There are more benefits to Something Better Foods’ products than just great taste and a healthy meat alternative. Current research is showing that switching to a plant-based diet may be the best way to protect people AND the environment. The overconsumption of meat in underserved communities creates a high demand for animal products whose production is one of the leading causes of the environmental crisis. To begin tackling the environmental crisis, we need to understand the problems and issues that lie at the root of the crisis.The environmental crisis will not be solved if we do nothing to address the institutional and systemic racism that has created the food deserts which foster and promote the heavy consumption of meat. 

In our mission to democratize the access of plant-protein, we recognize that minority groups in underserved communities consume more meat than any other group and this is largely caused by their lack of access to plant-based options. Below, we analyze how switching to a plant-based diet through Something Better Foods’ products can have positive effects on people and local and global environments. 


It’s no secret that producing meat is very water intensive – to produce one pound of beef takes nearly 1800 gallons of water (, 2013). In addition to its high water use, the production of meat and animal products contributes to more than 14.5% of greenhouse gas emissions – more than emissions from powering the world’s road vehicles, trains, ships, and airplanes combined (Bailey, Froggatt, and Wellesley, 2014). Greenhouse gases are the cause of climate change, and climate change makes the already difficult issue of feeding the global population even more difficult. 

In contrast, more people eating a plant-based diet would save water, minimize the use of agricultural land, and reduce our current greenhouse gas emissions. In comparison to the nearly 1800 gallons of water it takes to produce a pound of beef, producing a pound of soybeans, a common ingredient in many meat alternatives and key ingredient in our Better Chew proteins, takes only 216 gallons of water (, 2013). A study of global water consumption and diet trends found that reducing meat consumption to 0% globally could reduce agricultural water use by as much 21% (Jalava et al., 2014, p. 74016). In terms of land use, it is estimated that a shift away from animal-based products could add up to 49% of the global food supply without expanding croplands (Jalava et al., 2014, p. 74016). Additionally, climate change is slowed by people switching to plant-based diets. A vegan’s diet produces 1.5 tons less greenhouse gas emissions than a meat eater’s diet each year (Fernandez Rysavy, n.d.).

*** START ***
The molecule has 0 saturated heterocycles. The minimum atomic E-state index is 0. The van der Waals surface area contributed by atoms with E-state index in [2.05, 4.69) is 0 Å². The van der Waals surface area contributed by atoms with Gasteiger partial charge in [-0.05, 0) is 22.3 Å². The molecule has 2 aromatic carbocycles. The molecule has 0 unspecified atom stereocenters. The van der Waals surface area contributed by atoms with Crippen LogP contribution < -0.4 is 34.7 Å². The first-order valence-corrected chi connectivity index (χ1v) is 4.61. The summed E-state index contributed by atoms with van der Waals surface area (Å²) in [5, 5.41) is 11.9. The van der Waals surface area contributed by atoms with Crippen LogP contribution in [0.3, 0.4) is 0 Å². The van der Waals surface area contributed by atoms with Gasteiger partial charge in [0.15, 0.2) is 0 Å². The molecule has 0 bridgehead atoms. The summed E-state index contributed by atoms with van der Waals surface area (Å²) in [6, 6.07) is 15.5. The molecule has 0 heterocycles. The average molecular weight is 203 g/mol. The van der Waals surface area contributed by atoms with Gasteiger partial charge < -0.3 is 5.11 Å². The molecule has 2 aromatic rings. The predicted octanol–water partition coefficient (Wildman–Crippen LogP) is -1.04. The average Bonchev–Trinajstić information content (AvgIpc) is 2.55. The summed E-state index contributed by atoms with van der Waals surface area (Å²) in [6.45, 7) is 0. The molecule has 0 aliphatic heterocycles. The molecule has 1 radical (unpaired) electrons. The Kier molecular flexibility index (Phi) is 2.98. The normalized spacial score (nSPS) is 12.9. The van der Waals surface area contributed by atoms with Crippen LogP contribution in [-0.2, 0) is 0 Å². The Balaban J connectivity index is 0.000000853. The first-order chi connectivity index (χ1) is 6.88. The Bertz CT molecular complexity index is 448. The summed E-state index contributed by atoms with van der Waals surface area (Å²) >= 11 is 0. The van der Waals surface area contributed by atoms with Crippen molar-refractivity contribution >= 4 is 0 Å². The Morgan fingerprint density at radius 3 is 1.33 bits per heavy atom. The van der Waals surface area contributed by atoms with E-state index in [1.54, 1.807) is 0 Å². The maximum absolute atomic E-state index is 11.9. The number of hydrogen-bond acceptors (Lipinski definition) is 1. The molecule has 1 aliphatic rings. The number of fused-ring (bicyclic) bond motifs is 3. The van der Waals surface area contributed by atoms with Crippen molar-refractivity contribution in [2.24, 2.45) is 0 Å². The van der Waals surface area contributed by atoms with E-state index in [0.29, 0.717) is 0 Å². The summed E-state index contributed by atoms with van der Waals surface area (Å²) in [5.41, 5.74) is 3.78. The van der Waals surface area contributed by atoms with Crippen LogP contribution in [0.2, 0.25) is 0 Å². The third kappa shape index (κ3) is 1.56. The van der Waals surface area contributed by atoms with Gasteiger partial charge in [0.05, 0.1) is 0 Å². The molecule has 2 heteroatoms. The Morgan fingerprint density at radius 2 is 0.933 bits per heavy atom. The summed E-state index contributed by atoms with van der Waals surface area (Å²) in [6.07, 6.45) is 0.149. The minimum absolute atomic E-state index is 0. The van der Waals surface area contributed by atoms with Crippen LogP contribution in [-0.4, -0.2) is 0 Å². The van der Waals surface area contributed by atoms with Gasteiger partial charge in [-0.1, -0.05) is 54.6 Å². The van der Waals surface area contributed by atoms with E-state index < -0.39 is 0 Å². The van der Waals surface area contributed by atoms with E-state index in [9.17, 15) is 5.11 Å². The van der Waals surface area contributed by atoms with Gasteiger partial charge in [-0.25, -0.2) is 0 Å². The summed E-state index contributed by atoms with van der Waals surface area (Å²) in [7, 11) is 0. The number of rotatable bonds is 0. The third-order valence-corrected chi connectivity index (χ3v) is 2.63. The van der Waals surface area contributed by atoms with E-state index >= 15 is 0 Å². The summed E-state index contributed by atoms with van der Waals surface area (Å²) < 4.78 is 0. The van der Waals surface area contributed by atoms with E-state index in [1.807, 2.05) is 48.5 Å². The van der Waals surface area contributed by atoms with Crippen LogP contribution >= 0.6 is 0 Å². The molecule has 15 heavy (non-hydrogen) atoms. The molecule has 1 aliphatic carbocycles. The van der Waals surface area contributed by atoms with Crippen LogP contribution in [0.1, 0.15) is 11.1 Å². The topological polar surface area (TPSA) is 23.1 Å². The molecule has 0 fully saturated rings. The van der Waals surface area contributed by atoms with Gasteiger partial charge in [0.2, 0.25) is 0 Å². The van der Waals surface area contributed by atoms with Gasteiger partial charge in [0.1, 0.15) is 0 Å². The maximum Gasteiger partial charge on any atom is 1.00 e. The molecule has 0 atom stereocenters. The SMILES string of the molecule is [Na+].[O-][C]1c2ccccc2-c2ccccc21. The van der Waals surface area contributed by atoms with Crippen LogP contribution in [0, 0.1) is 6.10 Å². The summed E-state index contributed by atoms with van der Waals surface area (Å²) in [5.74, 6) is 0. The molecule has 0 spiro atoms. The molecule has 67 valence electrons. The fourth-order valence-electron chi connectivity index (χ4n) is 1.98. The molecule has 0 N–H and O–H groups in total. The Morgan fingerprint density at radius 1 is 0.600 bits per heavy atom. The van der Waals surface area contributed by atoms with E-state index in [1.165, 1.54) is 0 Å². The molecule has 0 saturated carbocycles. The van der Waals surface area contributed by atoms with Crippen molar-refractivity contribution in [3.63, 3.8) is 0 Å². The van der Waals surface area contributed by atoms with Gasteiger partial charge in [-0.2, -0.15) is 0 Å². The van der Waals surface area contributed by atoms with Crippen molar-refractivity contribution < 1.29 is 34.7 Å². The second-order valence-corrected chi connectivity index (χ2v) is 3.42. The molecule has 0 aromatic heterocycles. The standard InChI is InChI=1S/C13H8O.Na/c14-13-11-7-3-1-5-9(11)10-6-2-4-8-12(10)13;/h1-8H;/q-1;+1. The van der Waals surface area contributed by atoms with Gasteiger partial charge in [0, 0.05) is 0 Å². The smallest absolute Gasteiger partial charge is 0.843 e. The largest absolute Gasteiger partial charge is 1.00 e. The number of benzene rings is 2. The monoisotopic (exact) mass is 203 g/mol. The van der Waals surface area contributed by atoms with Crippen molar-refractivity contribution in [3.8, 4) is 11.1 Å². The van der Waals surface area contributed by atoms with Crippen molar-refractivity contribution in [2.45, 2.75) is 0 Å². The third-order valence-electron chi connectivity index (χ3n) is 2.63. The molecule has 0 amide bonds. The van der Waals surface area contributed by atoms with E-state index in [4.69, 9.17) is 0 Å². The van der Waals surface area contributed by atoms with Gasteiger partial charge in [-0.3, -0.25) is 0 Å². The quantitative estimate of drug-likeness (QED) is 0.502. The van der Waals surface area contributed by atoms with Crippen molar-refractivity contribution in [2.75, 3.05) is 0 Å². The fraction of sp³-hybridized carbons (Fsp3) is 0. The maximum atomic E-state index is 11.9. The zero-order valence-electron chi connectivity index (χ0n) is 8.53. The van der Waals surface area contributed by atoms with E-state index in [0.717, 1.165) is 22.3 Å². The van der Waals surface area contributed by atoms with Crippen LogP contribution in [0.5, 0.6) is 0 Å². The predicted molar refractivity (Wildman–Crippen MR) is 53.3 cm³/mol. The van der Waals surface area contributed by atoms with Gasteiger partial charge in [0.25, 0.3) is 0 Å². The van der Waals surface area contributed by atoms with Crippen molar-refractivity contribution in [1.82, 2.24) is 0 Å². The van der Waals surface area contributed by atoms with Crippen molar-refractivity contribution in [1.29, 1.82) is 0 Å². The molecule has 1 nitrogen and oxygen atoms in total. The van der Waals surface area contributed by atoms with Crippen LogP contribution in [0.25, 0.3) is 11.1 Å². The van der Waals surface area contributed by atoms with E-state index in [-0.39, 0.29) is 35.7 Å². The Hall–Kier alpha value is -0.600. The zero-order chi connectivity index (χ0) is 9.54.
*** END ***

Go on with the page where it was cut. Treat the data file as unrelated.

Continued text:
The production of meat’s impact on communities can be detrimental as well. More than 60% of the people employed in the animal slaughtering industry are Black or Latino. According to the Bureau of Labor statistics, meat packing is considered one of the most hazardous industries in the United States (McLaughlin, Pendergrass, 1988). Common injuries include knife cuts, strains, and sprains, though more serious injuries may occur while workers attempt to hold still a moving animal (McLaughlin, Pendergrass, 1988). Due to the overrepresentation of Black and Latinx people in this industry, these communities are disproportionately affected by these workplace hazards. 


Additionally, the meat packing industry is a significant source of environmental pollution. The most notorious of these is the Contained Animal Feeding Operations (CAFOs). In CAFOs, large numbers of animals are kept in confined spaces, and their waste is drained and stored in open air pits. When the waste is partially decomposed, it is released into the surrounding environment, which means it can spread into and pollute the air and water supply (Mirabelli et al., 2006, p. 593). CAFO waste is likely to contain pathogens, ammonia, cleaning agents, and hormones, all of which can be dangerous to people exposed to this pollution (cite Sierra Club). CAFOs and their waste pits have to go somewhere, and are often placed in underserved communities. As such, CAFOS are more likely to be found near communities of color and impoverished communities. Those exposed to these waste pits report a number of health problems, from burning eyes, to trouble breathing, to higher rates of depression and other mental health issues (Mirabelli et al., 2006, p. 593). 


We want to push for something better. Something Better Foods’ plant-based products are a much cleaner alternative than meat in terms of production. There is no need for CAFO waste pits. Additionally, we believe that employees at Something Better Foods should have safe, well-paying jobs, as opposed to the hazards faced by meat packing employees. We want team members at Something Better Foods to have not just fair-wage jobs, but great-paying jobs that have a positive impact on the local economy and community. Something Better Foods especially wants to improve the lives of underserved communities with health and economic opportunities. We know our products are a proven success with minority groups, specifically the African American and Latin communities who consume more meat than other ethnic groups in the U.S. On these premises, we work to forward a movement towards healthier people, and healthier local and global environments.